Staff at the National Art Gallery of Namibia (NAGN) maintained that their prolonged calls to be heard fell on deaf ears and that their accusations against their supervisor had prompted suspensions and reprisals.
However, the executive director of the Ministry of the Arts, Sanet Steenkamp, said the ministry was trying to find the best solution to the allegations of corruption and maladministration brought to the attention of NAGN.
“The matter has been reported and we have listened to it and reviewed the documentation. However, it is a long process as the ministry has to verify the allegations before they can take action,” Steenkamp told New Era yesterday.
The employees, who spoke on condition of anonymity, claimed that although the ministry was made aware of some serious allegations and maladministration activities against management, such as submitting bids to privileged bidders and members family, raising one’s own salary without approval, employing privileged people who have no qualifications and leaving out those with qualifications.
Other allegations include the unfair appointment of employees and the advertisement of unapproved positions.
Contacted for comment, CEO Snobia Kaputu dismissed the allegations, saying she did not increase her salary because it would damage her reputation.
She also said the organization had already submitted a detailed report on the matter to the ministry and the ombudsman’s office.
“I have been advised not to respond to any media inquiries about this,” she said.
The workers further accused the ministry of refusing to open an investigation into the allegations and allowed the board to order Kaputu to take disciplinary action against the aggrieved employees who reported corruption allegations.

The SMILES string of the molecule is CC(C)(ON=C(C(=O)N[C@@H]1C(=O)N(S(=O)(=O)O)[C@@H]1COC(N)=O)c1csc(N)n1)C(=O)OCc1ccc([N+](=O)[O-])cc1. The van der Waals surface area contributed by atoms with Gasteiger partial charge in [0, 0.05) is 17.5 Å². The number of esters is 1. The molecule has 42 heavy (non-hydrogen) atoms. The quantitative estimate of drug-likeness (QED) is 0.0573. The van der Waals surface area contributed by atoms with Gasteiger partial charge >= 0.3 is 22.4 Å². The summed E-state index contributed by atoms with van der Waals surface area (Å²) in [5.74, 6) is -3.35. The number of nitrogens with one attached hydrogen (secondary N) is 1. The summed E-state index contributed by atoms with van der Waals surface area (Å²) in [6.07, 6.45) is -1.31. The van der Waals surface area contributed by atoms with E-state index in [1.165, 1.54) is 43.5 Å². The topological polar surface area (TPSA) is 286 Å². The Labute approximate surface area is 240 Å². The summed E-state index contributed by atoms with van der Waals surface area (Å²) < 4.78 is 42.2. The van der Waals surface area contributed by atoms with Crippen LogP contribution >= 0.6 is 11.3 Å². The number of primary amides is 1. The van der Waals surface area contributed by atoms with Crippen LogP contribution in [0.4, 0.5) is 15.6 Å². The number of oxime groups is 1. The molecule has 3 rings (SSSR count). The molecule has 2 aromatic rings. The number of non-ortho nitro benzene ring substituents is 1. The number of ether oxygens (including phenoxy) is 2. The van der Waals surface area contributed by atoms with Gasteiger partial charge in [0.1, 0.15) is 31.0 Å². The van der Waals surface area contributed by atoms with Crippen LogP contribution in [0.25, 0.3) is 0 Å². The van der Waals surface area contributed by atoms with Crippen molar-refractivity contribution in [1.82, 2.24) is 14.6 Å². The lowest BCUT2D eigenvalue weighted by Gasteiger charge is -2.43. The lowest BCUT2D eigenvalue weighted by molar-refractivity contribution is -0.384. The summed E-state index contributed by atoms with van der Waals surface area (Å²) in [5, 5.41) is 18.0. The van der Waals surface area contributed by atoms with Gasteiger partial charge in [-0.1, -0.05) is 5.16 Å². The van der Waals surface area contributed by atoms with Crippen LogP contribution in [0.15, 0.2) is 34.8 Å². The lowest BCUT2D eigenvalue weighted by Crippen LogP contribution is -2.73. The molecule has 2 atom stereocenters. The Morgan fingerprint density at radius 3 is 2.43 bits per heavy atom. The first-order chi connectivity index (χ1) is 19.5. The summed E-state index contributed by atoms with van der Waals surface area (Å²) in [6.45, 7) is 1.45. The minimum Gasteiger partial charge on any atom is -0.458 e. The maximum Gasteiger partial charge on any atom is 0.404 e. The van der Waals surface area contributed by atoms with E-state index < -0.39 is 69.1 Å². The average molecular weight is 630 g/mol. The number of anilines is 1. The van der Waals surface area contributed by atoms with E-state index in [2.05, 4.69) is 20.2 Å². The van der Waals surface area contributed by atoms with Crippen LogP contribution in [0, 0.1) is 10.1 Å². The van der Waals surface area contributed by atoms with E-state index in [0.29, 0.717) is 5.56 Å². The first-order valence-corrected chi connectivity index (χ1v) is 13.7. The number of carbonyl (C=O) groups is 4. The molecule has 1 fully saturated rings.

However, Steenkamp said she was part of the team investigating the case which surfaced in mid-2020.
“There are allegations and issues, as well as the response of the evidence, reported. However, to say that the ministry never reported the matter is misleading, in fact we are still busy seeing how this problem can best be resolved. take time because you have to look at the evidence, ”she said.
Employees claimed that several letters were sent to the education minister from 2020, but the minister continued to ignore and allow corruption to grow in a public organization.
“Recently, the CEO, through an outside contract lawyer, asked employees who reported him for corruption and maladministration to voluntarily resign from their posts,” they said.
They added that the lawyer quoted to them that the disciplinary hearings he was hired to engage in have now become too expensive and complicated and that it will be better for employees who “damaged their relationship” with the CEO by because of the denunciation of her and of certain members of the board of directors, on allegations of corruption and maladministration, to resign voluntarily.
“The new decision aims to remove employees who have opposed the alleged corrupt activities of management so that it can employ those who will be as corrupt as itself and some members of the board of directors,” they added.
Steenkamp has made it clear that disciplinary hearings in this case will continue until the case is finalized.